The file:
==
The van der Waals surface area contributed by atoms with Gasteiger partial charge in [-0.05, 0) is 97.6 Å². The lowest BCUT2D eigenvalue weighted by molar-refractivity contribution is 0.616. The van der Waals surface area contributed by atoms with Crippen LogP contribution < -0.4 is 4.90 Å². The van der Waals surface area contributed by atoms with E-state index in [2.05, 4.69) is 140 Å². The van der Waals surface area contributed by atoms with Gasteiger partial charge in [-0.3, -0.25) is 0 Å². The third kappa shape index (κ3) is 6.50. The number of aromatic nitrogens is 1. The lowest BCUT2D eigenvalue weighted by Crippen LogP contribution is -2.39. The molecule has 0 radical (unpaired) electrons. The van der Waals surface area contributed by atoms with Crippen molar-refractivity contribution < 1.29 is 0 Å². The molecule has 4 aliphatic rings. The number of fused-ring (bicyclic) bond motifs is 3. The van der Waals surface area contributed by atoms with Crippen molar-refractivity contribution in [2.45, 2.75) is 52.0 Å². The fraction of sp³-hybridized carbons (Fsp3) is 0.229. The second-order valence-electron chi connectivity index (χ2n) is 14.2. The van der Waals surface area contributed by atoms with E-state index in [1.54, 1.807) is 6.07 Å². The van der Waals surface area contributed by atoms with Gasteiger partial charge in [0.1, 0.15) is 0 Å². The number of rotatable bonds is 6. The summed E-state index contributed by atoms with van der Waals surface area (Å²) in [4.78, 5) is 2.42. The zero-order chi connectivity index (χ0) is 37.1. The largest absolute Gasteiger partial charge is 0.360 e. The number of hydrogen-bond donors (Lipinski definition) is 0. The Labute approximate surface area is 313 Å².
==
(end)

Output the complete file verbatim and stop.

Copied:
The van der Waals surface area contributed by atoms with Gasteiger partial charge in [-0.05, 0) is 97.6 Å². The lowest BCUT2D eigenvalue weighted by molar-refractivity contribution is 0.616. The van der Waals surface area contributed by atoms with Crippen LogP contribution < -0.4 is 4.90 Å². The van der Waals surface area contributed by atoms with E-state index in [2.05, 4.69) is 140 Å². The van der Waals surface area contributed by atoms with Gasteiger partial charge in [-0.3, -0.25) is 0 Å². The third kappa shape index (κ3) is 6.50. The number of aromatic nitrogens is 1. The lowest BCUT2D eigenvalue weighted by Crippen LogP contribution is -2.39. The molecule has 0 radical (unpaired) electrons. The van der Waals surface area contributed by atoms with Crippen molar-refractivity contribution < 1.29 is 0 Å². The molecule has 4 aliphatic rings. The number of fused-ring (bicyclic) bond motifs is 3. The van der Waals surface area contributed by atoms with Crippen molar-refractivity contribution in [2.45, 2.75) is 52.0 Å². The fraction of sp³-hybridized carbons (Fsp3) is 0.229. The second-order valence-electron chi connectivity index (χ2n) is 14.2. The van der Waals surface area contributed by atoms with E-state index in [1.54, 1.807) is 6.07 Å². The van der Waals surface area contributed by atoms with Gasteiger partial charge in [0.1, 0.15) is 0 Å². The number of rotatable bonds is 6. The summed E-state index contributed by atoms with van der Waals surface area (Å²) in [4.78, 5) is 2.42. The zero-order chi connectivity index (χ0) is 37.1. The largest absolute Gasteiger partial charge is 0.360 e. The number of hydrogen-bond donors (Lipinski definition) is 0. The Labute approximate surface area is 313 Å².